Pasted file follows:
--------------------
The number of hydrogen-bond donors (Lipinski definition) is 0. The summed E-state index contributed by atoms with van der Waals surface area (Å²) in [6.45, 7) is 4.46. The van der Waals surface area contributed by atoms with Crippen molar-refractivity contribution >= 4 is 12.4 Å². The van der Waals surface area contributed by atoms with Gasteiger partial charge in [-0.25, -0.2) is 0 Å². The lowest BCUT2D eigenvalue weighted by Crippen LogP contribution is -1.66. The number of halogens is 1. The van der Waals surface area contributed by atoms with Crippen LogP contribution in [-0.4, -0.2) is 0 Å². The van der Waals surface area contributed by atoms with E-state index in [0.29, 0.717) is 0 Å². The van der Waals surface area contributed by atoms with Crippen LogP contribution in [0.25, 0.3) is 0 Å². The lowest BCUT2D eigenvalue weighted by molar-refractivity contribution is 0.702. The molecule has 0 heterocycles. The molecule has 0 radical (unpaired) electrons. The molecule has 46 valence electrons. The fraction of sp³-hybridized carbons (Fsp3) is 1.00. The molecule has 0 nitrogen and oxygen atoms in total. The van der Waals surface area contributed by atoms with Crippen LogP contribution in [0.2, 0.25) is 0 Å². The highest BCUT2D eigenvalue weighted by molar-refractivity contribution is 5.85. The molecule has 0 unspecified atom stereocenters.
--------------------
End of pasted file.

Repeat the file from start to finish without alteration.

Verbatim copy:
The number of hydrogen-bond donors (Lipinski definition) is 0. The summed E-state index contributed by atoms with van der Waals surface area (Å²) in [6.45, 7) is 4.46. The van der Waals surface area contributed by atoms with Crippen molar-refractivity contribution >= 4 is 12.4 Å². The van der Waals surface area contributed by atoms with Gasteiger partial charge in [-0.25, -0.2) is 0 Å². The lowest BCUT2D eigenvalue weighted by Crippen LogP contribution is -1.66. The number of halogens is 1. The van der Waals surface area contributed by atoms with Crippen LogP contribution in [-0.4, -0.2) is 0 Å². The van der Waals surface area contributed by atoms with E-state index in [0.29, 0.717) is 0 Å². The van der Waals surface area contributed by atoms with Crippen LogP contribution in [0.25, 0.3) is 0 Å². The lowest BCUT2D eigenvalue weighted by molar-refractivity contribution is 0.702. The molecule has 0 heterocycles. The molecule has 0 radical (unpaired) electrons. The molecule has 46 valence electrons. The fraction of sp³-hybridized carbons (Fsp3) is 1.00. The molecule has 0 nitrogen and oxygen atoms in total. The van der Waals surface area contributed by atoms with Crippen LogP contribution in [0.2, 0.25) is 0 Å². The highest BCUT2D eigenvalue weighted by molar-refractivity contribution is 5.85. The molecule has 0 unspecified atom stereocenters.